Hippolyta was the queen of the Amazons. Eurystheus's daughter, Admeta, wanted her famous girdle, so Eurystheus decided to send Hercules to bring it as part of his labours. The girdle was a beautiful belt, a gift from god Ares, and it symbolised Hippolyta's authority as queen of the Amazons. When he arrived in their land and explained his situation to Hippolyta, she sympathised with him and agreed to give him her belt. Hippolyta's agreement displeased Hera, who wanted Hercules to fail and  wasn't happy at all with the way things were going. She decided to disguise herself as an Amazon and started telling the other Amazons that Hercules planned to kidnap Hippolyta. The Amazons got outraged and were ready to start a battle. Once again, there are many different stories about what happened next. In some versions, Hippolyta dies, and Hercules takes the belt from her dead body. In others, he takes it from her while she is alive and captured. In all stories, though, Hercules is again a winner and accomplishes his mission.


Hercules and the Girdle of Hippolyta



10. The cattle of Geryon

In this labour, Hercules had to capture the cattle of Geryon. Geryon was a giant of great strength who had three heads and lived in Erytheia. When Hercules arrived in Erytheia for his mission, he had to face the two guards of the cattle: Eurytion, who was the herdsman of Geryon, and Orthus. Orthus was a monstrous dog with two heads. Hercules managed to kill them both by using his club. Geryon was informed about what happened and found Hercules to face him. But, unfortunately, he also got killed by Hercules, who used his poisonous arrows again. 

Returning to Eurystheus turned out to be quite an adventure too. He had to face many obstacles and lost part of the cattle in his way. However, after a whole year, he managed to finally return. Eurystheus sacrificed the remaining cattle to Hera. 

11. The Golden Apples of Hesperides

In this labour, Hercules had to steal the golden apples of Hesperides. These apple trees were a wedding gift to Zeus and Hera by Gaia. They were planted in Hesperides garden. There are many different stories about how Hercules managed to get the apples. According to the most popular, he met Atlas, a titan who held the sky on his shoulders. Atlas was also the father of Hesperides and had easy access to the garden. So, Hercules made a deal with him. He would take his position and hold the sky for a while, and Atlas would go inside the garden and take the golden apples for him. But when Atlas got out of the garden, he said to Hercules that he didn't want to return to his position holding the sky anymore. Hercules had no other choice but to trick him too. He told him that he agreed to take his place but asked him to hold the sky for a moment to place some soft padding on his shoulders. Atlas agreed, and at that moment, Hercules had the opportunity to take the apples and run away. After taking the apples to Eurystheus, he gave them to goddess Athena who returned them to the garden where they belonged.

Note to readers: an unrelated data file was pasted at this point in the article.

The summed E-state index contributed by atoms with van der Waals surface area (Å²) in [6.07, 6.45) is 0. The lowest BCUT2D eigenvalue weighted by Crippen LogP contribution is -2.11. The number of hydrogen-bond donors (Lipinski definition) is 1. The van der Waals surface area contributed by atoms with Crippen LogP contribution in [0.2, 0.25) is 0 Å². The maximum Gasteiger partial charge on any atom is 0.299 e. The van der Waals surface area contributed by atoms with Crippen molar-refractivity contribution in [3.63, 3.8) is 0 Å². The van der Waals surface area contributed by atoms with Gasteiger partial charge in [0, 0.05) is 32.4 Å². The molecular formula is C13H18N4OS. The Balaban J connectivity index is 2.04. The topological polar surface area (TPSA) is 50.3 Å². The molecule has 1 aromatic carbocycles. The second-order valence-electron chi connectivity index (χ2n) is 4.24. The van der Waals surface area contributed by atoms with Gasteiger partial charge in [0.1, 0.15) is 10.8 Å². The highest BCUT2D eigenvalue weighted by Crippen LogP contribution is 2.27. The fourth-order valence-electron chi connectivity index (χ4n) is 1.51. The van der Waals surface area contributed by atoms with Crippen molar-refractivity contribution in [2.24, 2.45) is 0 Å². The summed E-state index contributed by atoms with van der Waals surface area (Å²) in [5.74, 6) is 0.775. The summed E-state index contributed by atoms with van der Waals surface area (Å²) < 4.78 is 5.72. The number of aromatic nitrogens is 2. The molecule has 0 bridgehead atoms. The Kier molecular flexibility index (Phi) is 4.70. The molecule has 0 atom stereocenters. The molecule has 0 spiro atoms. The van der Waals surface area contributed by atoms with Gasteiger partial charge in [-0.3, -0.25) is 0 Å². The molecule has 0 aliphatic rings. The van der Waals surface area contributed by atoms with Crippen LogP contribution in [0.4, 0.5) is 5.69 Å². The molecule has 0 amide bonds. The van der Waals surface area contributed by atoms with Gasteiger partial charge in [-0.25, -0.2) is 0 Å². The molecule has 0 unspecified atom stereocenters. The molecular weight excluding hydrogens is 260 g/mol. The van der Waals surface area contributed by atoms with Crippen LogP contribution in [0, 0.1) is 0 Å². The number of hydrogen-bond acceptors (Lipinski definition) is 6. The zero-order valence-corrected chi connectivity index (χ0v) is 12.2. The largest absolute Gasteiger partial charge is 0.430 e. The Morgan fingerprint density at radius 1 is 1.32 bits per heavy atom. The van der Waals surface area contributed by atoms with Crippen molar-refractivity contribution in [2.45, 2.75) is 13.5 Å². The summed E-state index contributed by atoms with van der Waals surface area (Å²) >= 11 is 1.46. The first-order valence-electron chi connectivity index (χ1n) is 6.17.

12. Cerberus

Hercules had to capture and bring Eurystheus the tremendous Cerberus in this last labour. This was the most challenging mission of all. Cerberus was a frightening dog with three heads who guarded the gates of the Underworld, the land of the dead. Hercules arrived in the Underworld and explained his request to Hades, the god of the Underworld. Hades agreed to let him try on one condition: Hercules could not use any weapon while trying to capture Cerberus. Hercules agreed and managed to capture Cerberus only using his hands. But, of course, when he got him to Eurystheus, Eurystheus got terrified. He immediately ordered him to take Cerberus back to the Underworld and finally released him from other labours. 


Statue of Hercules and Cerberus

Where to Stay

Pansion in Arachova, Greece Celena Maisonettes
Celena Maisonettes
Lakka Square, 32004 Arachova, Greece

Celena Maisonettes is located in Arachova, just a 10-minute drive from the archaeological site of Delphi. Amfissa is 31 km away while Athens is 172 km away.

Hotel in Argos, Greece Morfeas Hotel
Morfeas Hotel
2, Danaou str., 21200 Argos, Greece

Morfeas Hotel is in a central location in Argos, 14 km away from Mycenae and 12 km away from Nafplio. The property is close to supermarkets, shops and restaurants. The International Airport of Kalamata is 128 km away.

Hotel in Galaxidi, Greece Hotel Galaxidi
Hotel Galaxidi
11, Syggrou Str., 33052 Galaxidi, Greece

Hotel Galaxidi is built in a central location, close to the beach, shops, cafes and restaurants. The harbor is a 6-minute walk away. The Archaeological Site of Delphi is 33 km away.